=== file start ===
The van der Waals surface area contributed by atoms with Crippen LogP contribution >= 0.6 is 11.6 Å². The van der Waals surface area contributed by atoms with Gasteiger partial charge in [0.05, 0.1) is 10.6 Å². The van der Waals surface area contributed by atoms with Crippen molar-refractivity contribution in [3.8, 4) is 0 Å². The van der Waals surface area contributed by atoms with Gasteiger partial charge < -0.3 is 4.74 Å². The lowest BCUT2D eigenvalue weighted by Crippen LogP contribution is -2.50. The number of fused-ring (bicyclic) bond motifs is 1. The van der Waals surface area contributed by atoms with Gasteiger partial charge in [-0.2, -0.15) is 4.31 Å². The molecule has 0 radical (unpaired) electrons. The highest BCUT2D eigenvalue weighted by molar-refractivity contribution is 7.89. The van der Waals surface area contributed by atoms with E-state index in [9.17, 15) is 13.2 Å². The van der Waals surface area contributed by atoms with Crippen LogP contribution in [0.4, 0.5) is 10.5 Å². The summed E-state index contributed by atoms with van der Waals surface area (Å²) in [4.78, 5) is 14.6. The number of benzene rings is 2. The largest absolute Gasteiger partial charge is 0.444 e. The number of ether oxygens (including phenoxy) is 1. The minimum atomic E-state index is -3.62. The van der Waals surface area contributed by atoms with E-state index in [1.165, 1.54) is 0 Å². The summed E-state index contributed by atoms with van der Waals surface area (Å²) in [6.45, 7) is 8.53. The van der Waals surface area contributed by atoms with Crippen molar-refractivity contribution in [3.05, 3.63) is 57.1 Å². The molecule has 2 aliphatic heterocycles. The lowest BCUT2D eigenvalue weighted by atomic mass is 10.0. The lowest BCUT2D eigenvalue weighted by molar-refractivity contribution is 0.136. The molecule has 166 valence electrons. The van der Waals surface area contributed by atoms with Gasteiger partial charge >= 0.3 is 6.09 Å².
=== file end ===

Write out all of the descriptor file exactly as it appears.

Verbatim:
The van der Waals surface area contributed by atoms with Crippen LogP contribution >= 0.6 is 11.6 Å². The van der Waals surface area contributed by atoms with Gasteiger partial charge in [0.05, 0.1) is 10.6 Å². The van der Waals surface area contributed by atoms with Crippen molar-refractivity contribution in [3.8, 4) is 0 Å². The van der Waals surface area contributed by atoms with Gasteiger partial charge < -0.3 is 4.74 Å². The lowest BCUT2D eigenvalue weighted by Crippen LogP contribution is -2.50. The number of fused-ring (bicyclic) bond motifs is 1. The van der Waals surface area contributed by atoms with Gasteiger partial charge in [-0.2, -0.15) is 4.31 Å². The molecule has 0 radical (unpaired) electrons. The highest BCUT2D eigenvalue weighted by molar-refractivity contribution is 7.89. The van der Waals surface area contributed by atoms with E-state index in [9.17, 15) is 13.2 Å². The van der Waals surface area contributed by atoms with Crippen LogP contribution in [0.4, 0.5) is 10.5 Å². The summed E-state index contributed by atoms with van der Waals surface area (Å²) in [4.78, 5) is 14.6. The number of benzene rings is 2. The largest absolute Gasteiger partial charge is 0.444 e. The number of ether oxygens (including phenoxy) is 1. The minimum atomic E-state index is -3.62. The van der Waals surface area contributed by atoms with E-state index in [1.165, 1.54) is 0 Å². The summed E-state index contributed by atoms with van der Waals surface area (Å²) in [6.45, 7) is 8.53. The van der Waals surface area contributed by atoms with Crippen molar-refractivity contribution in [3.05, 3.63) is 57.1 Å². The molecule has 2 aliphatic heterocycles. The lowest BCUT2D eigenvalue weighted by atomic mass is 10.0. The lowest BCUT2D eigenvalue weighted by molar-refractivity contribution is 0.136. The molecule has 166 valence electrons. The van der Waals surface area contributed by atoms with Gasteiger partial charge >= 0.3 is 6.09 Å².